Friday 8 November 1661

This morning up early, and to my Lord Chancellor’s with a letter to him from my Lord, and did speak with him; and he did ask me whether I was son to Mr. Talbot Pepys or no (with whom he was once acquainted in the Court of Requests), and spoke to me with great respect. Thence to Westminster Hall (it being Term time) and there met with Commissioner Pett, and so at noon he and I by appointment to the Sun in New Fish Street, where Sir J. Minnes, Sir W. Batten, and we all were to dine, at an invitation of Captain Stoaks and Captain Clerk, and were very merry, and by discourse I found Sir J. Minnes a fine gentleman and a very good scholler.

After dinner to the Wardrobe, and thence to Dr. Williams, who went with me (the first time that he has been abroad a great while) to the Six Clerks Office to find me a clerk there able to advise me in my business with Tom Trice, and after I had heard them talk, and had given me some comfort, I went to my brother Tom’s, and took him with me to my coz. Turner at the Temple, and had his opinion that I should not pay more than the principal 200l, with which I was much pleased, and so home.

20 Annotations

First Reading

Robert Gertz  •  Link

First...Dammit, Sam. How the hell is Bess?

I notice Sam seems to be spending more time with brother Tom these days...Instructing and encouraging his shy and awkward brother in business and the ways of the world or does he rely more on him than we realize from the entries to date?

RexLeo  •  Link

"...I should not pay more than the principal 200l., with which I was much pleased, and so home."

I suppose this is the settlement of account against all claims of his aunt and coz. Is he happy that he does not have to pay interest on that amount since it was promised at the time of marriage to his aunt by his uncle? Any idea on the prevalent interest rate at that time was?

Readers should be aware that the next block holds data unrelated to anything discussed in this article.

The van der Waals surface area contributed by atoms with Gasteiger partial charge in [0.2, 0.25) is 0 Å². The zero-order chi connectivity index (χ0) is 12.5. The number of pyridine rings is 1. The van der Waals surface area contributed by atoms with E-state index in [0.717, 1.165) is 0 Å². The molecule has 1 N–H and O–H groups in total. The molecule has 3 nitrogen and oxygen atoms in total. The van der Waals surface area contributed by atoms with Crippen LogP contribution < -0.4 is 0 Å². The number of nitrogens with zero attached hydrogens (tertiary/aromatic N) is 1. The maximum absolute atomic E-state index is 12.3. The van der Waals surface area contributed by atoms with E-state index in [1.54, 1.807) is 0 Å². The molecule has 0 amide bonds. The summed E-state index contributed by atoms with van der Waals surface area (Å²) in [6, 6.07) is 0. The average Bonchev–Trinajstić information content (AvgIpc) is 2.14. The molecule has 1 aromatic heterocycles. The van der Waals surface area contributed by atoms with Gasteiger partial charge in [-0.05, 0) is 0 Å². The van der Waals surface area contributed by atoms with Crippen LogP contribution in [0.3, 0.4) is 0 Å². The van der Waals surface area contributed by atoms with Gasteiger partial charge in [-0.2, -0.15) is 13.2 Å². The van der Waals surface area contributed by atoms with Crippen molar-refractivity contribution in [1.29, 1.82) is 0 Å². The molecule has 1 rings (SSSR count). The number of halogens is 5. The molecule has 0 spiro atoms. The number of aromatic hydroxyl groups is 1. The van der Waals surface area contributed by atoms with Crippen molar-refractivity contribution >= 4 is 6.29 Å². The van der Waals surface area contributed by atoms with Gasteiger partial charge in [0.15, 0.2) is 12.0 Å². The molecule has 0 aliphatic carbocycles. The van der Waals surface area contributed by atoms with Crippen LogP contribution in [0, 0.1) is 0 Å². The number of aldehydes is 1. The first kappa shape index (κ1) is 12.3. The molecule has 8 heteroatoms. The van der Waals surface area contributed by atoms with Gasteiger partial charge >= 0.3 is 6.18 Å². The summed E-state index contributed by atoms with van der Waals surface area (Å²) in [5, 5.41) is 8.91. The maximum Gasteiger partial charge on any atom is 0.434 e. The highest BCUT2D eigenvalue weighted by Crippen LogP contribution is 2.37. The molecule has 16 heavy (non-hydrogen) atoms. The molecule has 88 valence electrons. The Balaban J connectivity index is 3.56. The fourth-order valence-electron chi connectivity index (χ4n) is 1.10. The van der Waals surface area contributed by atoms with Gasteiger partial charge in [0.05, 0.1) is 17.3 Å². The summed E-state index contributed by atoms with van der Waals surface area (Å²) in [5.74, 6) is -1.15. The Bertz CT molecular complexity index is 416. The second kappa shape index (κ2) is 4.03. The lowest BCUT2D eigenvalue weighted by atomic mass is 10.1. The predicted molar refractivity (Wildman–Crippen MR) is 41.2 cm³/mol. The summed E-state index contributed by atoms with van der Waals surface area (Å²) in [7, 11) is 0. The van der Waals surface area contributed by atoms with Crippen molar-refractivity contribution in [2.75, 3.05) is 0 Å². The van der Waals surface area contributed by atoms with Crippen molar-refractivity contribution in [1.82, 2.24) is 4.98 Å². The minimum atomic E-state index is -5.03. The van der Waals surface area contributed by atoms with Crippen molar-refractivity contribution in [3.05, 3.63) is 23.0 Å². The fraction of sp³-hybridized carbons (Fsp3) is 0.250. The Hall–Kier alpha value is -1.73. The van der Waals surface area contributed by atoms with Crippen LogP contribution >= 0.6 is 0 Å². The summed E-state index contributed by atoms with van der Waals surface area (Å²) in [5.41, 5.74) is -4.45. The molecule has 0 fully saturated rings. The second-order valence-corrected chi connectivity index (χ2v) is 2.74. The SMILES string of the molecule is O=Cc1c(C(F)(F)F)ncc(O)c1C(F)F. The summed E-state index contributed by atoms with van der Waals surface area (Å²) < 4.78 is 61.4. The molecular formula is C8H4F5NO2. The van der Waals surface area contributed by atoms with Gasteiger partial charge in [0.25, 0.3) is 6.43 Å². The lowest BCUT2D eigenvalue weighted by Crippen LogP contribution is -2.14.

dirk  •  Link

interest rate
Figure 1.2 indicates British interest rates around 8% and falling in the mid 1600's.

A very interesting article by the way - for those who are somewhat familiar with this kind of stuff. Copyright 2002.

Pedro.  •  Link

spending more time with brother Tom these days.

Is Sam more interested, at the moment, as he is looking for prospective marriage candidates for his brother?

Mary  •  Link

Tom's marriage prospects.

Though not looking good at present, may be helped, even if by only a little, by a successful outcome to the negotiations around Uncle Robert's will. On the other hand, perhaps Tom has been setting too much store by the thought of family inheritance and Sam needs to show him that the considerable sum of £200 will still need to be paid to the widow, even if the interest is not exacted.

David Cooper  •  Link

"he and I by appointment to the Sun in New Fish Street, where Sir J. Minnes, Sir W. Batten, and we all were to dine, at an invitation of Captain Stoaks and Captain Clerk" How did Sam make all these arrangements? No e-mail or telephone. Does he have a secretary and a messenger service? I recall reading somewhere that the seventeenth century saw the emergence of good business systems. Accounting practices were described in Italy in the Renaissance. But how exactly did it work in detail?

Mary  •  Link

How did Sam make all these arrangements?

Sam, like other men, had a footboy (Wayneman) to run messages and also a clerk (Will) to take care of many arangements for him. Women could send their maids on similar errands and boys could also be hired on an ad hoc basis (at inns, for example)for the same purpose. London, though populous, was not a large, sprawling city and a messenger system of communication could work pretty well.

Second Reading

Sasha Clarkson  •  Link

"I found Sir J. Minnes a fine gentleman and a very good scholler."